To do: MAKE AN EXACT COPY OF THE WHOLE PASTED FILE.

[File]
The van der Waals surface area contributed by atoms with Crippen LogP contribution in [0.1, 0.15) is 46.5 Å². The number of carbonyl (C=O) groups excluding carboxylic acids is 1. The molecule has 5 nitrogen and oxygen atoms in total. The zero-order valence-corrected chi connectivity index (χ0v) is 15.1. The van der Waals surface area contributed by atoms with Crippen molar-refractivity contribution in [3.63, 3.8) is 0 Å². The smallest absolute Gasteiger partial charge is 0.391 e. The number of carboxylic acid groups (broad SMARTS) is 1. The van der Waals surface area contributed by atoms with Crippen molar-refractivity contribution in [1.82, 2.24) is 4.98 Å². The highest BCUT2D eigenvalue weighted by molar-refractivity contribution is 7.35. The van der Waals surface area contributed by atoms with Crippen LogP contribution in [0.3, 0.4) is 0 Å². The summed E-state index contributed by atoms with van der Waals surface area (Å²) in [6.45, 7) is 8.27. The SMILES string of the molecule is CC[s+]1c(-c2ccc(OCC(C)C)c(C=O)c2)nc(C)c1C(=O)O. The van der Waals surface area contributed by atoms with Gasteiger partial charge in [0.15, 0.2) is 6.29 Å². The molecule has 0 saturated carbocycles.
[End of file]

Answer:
The van der Waals surface area contributed by atoms with Crippen LogP contribution in [0.1, 0.15) is 46.5 Å². The number of carbonyl (C=O) groups excluding carboxylic acids is 1. The molecule has 5 nitrogen and oxygen atoms in total. The zero-order valence-corrected chi connectivity index (χ0v) is 15.1. The van der Waals surface area contributed by atoms with Crippen molar-refractivity contribution in [3.63, 3.8) is 0 Å². The smallest absolute Gasteiger partial charge is 0.391 e. The number of carboxylic acid groups (broad SMARTS) is 1. The van der Waals surface area contributed by atoms with Crippen molar-refractivity contribution in [1.82, 2.24) is 4.98 Å². The highest BCUT2D eigenvalue weighted by molar-refractivity contribution is 7.35. The van der Waals surface area contributed by atoms with Crippen LogP contribution in [0.3, 0.4) is 0 Å². The summed E-state index contributed by atoms with van der Waals surface area (Å²) in [6.45, 7) is 8.27. The SMILES string of the molecule is CC[s+]1c(-c2ccc(OCC(C)C)c(C=O)c2)nc(C)c1C(=O)O. The van der Waals surface area contributed by atoms with Gasteiger partial charge in [0.15, 0.2) is 6.29 Å². The molecule has 0 saturated carbocycles.